How Hospital Rankings, Lists and Designations Can Boost Your Reputation

Editor’s note: This is the first part of a two-part series about award recognition. Read the second article here.

Consumers love lists, awards and rankings. And many people follow them with anticipation wondering who will make the cut.

Why? Because consumers and future employees want to know who has the best and worst reputation before they spend a few bucks or apply to join your team.

Lists such as the 2018 U.S. News & World Report Best Hospitals Rankings, in which Mayo Clinic and Cleveland Clinic came out on top of the hospital rankings, serve several purposes, said Theresa Mazzaro, RN, CHCR, senior talent acquisition specialist, with Suburban Hospital, a member of Johns Hopkins Medicine.

Published lists and hospital rankings reports work like a scorecard where everyday people can see how organizations compare to their peers, Mazzaro said.

“Hospital rankings are great for community recruitment,” she said. And to some degree, the reports can be helpful with recruiting efforts, she added.

Johns Hopkins was ranked No. 3 by U.S. News & World Report’s 2018-19 Best Hospitals Honor Roll and was recognized in 2018 by Becker’s Hospital Review. This type of credibility helps hospitals “stand out from the pack,” particularly from a quality perspective, Mazzaro said.

Depending on which position you are recruiting for, quality outcomes captured in these lists may catch the eye of job applicants interviewing for the director of patient safety or a quality risk management position, she said.

“If I was talking to a candidate about Becker’s or other rankings, it’s not at the top of my mind as a recruiter, but if it was something to do with discussing benefits or work-life balance, then I might talk about it with the candidate,” Mazzaro said.

Science behind determining hospital rankings

U.S. News & World Report Chief of Health Analysis Ben Harder said the intent behind publishing annual hospital rankings lists is for the patient’s sake, not necessarily for the hospital.

“Hospitals cannot opt in or opt out,” he said. “We exist to provide information and data, so patients can make informed decisions. Although we realize that hospitals may use this as a recruiting tool.”

U.S. News & World Report crunches data from Centers for Medicare and Medicaid Services to compile their results, Harder said. The only exception is children’s hospitals, which must fill out survey questions simply because CMS data isn’t available.

“We evaluate hospitals in different areas of care,” Harder said. “We rank hospitals in 25 areas of adult care and 10 in pediatric care. We look at patient mortality rates and how the hospital takes care of these patients. We look at readmission rates or if they have a longer stay in the hospitals because of infection rates.”

Other highly credible lists include the Forbes Best Employers List and Becker’s Hospital Review — Top 100 Hospitals.

“We love being able to identify America’s best employers because by doing so we both help employees find the workplaces they might most want to pursue careers at and help employers see who is doing best at creating the conditions for recruiting and retaining the best work forces in a competitive business environment,” said Fred Allen, Forbes senior editor who oversees the Top Employers List.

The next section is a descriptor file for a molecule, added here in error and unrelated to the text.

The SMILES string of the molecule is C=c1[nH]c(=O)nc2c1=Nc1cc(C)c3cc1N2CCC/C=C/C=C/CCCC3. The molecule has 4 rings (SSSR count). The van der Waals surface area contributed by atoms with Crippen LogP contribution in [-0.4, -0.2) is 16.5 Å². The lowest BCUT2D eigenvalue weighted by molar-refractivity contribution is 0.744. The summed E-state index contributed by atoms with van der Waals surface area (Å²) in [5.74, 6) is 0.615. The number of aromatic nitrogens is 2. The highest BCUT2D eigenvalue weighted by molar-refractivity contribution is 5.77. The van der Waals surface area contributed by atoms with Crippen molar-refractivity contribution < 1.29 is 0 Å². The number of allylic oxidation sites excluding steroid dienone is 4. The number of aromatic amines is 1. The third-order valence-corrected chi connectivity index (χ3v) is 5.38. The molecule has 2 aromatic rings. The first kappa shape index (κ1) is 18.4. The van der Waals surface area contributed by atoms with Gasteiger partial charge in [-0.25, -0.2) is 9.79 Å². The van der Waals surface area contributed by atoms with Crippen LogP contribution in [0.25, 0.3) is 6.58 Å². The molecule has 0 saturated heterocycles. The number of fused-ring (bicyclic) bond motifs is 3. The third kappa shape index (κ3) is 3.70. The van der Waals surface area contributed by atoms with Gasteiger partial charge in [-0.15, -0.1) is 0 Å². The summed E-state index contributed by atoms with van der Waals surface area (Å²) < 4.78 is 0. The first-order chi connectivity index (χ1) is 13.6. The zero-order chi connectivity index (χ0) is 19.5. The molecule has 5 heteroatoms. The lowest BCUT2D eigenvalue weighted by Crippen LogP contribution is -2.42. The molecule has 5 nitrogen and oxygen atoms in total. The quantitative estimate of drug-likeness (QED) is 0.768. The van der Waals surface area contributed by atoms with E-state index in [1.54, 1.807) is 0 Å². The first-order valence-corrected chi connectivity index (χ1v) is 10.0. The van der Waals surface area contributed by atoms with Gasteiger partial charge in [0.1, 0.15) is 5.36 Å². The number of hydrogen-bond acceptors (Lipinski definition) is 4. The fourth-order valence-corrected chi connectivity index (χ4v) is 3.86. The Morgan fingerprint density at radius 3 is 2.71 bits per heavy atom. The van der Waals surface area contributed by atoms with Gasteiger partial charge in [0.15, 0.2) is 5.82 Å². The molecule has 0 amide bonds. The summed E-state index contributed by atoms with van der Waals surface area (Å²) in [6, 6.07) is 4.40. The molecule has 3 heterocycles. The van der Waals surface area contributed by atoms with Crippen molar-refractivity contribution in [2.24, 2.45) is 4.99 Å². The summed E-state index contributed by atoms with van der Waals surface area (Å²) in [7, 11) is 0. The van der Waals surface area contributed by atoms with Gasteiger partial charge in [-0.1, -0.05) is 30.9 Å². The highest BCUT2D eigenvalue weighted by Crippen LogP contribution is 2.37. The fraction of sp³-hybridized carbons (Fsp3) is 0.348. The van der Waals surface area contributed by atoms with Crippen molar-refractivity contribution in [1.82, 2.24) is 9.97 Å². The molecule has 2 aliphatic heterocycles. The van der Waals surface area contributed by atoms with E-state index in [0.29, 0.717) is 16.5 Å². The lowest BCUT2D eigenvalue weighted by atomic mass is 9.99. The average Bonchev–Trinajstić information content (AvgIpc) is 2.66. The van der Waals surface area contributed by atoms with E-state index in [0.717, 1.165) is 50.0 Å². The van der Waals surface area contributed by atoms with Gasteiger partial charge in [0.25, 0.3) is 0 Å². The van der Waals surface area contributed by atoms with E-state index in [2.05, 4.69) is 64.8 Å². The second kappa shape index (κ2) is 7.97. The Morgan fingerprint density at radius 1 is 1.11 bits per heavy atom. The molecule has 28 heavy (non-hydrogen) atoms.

“We think those are both such important services that this year we expanded the franchise, inaugurating new Forbes lists of the Best Employers for Women and the Best Employers for Diversity,” Allen added.

How designations can set you apart

Niche-based designations, such as Magnet, given by the American Nurses Credentialing Center also can help with recruiting efforts, Mazzaro said.

Lantern, awarded by the Emergency Nurses Association to recognize outstanding emergency departments, also is beneficial for nurse recruitment, she said.

“It takes a lot of hard work to get them — you cannot buy the Magnet designation,” Mazzaro said. “Magnet designation is reflective of your culture.”

And when a designation is combined with quality care data like positive patient outcomes, fewer readmissions and how soon patients go home, all reported by CMS, these criteria can help hospitals grab better results, Harder said.

“Nurse staffing and whether it’s a Magnet facility, in combination with other factors, can give hospitals a higher ranking,” he said.

Too many patients and not enough nurses also can affect hospital rankings.

“The nurse staffing ratio is connected to better patient outcomes and is under the control of the hospital,” Harder said. “It helps improve quality of care.”

When it comes to recruiting experienced nurses, Mazzaro said these candidates understand how different designations, like Beacon, Lantern or Magnet tie into the hospital’s track record for positive patient outcomes.

Designations like these give healthcare facilities “bragging rights” and are helpful recruiting tools, she said.

It’s a good idea to mention awards and designations directly in a job positing as it relates to the position, Mazzaro said. Take an ED job posting — ED nurses understand the importance of receiving Lantern designation, while critical care nurses can appreciate the value of Beacon designation, she said.

Just 19 organizations received Lantern designation this year, said Mazzaro, which makes it an honor to work in such a facility. She said nurses like to add those designation pins to their name badges.

Conferences you should consider attending

  • U.S. News & World Report hosts Healthcare of Tomorrow workshops designed to help hospitals learn how to improve patient outcomes and improve their rankings. The conference attracts hospital executives, policymakers, insurers, consumer advocates and industry analysts.
  • Becker’s Hospital Review 10th Annual Meeting — Designed for hospital and health system executives, the conference is expected to draw more than 4,200 attendees.